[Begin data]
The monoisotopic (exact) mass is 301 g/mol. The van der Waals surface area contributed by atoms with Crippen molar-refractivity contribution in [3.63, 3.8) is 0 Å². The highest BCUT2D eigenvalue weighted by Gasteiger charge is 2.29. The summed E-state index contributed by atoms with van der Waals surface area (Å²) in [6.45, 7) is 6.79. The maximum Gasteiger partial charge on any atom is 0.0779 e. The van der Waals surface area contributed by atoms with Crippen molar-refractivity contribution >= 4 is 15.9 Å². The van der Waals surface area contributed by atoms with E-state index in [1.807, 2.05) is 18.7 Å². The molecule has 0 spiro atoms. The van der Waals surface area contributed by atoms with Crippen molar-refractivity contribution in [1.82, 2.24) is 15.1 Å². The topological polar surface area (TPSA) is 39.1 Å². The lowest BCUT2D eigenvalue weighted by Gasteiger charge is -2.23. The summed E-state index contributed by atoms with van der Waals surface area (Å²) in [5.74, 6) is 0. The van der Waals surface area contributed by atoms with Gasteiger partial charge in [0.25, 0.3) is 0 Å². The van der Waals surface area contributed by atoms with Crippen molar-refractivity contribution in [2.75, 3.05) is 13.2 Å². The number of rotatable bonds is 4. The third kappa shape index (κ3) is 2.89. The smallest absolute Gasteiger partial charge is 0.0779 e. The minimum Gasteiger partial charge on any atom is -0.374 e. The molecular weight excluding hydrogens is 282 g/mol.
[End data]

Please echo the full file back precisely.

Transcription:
The monoisotopic (exact) mass is 301 g/mol. The van der Waals surface area contributed by atoms with Crippen molar-refractivity contribution in [3.63, 3.8) is 0 Å². The highest BCUT2D eigenvalue weighted by Gasteiger charge is 2.29. The summed E-state index contributed by atoms with van der Waals surface area (Å²) in [6.45, 7) is 6.79. The maximum Gasteiger partial charge on any atom is 0.0779 e. The van der Waals surface area contributed by atoms with Crippen molar-refractivity contribution >= 4 is 15.9 Å². The van der Waals surface area contributed by atoms with E-state index in [1.807, 2.05) is 18.7 Å². The molecule has 0 spiro atoms. The van der Waals surface area contributed by atoms with Crippen molar-refractivity contribution in [1.82, 2.24) is 15.1 Å². The topological polar surface area (TPSA) is 39.1 Å². The lowest BCUT2D eigenvalue weighted by Gasteiger charge is -2.23. The summed E-state index contributed by atoms with van der Waals surface area (Å²) in [5.74, 6) is 0. The van der Waals surface area contributed by atoms with Gasteiger partial charge in [0.25, 0.3) is 0 Å². The van der Waals surface area contributed by atoms with Crippen molar-refractivity contribution in [2.75, 3.05) is 13.2 Å². The number of rotatable bonds is 4. The third kappa shape index (κ3) is 2.89. The smallest absolute Gasteiger partial charge is 0.0779 e. The minimum Gasteiger partial charge on any atom is -0.374 e. The molecular weight excluding hydrogens is 282 g/mol.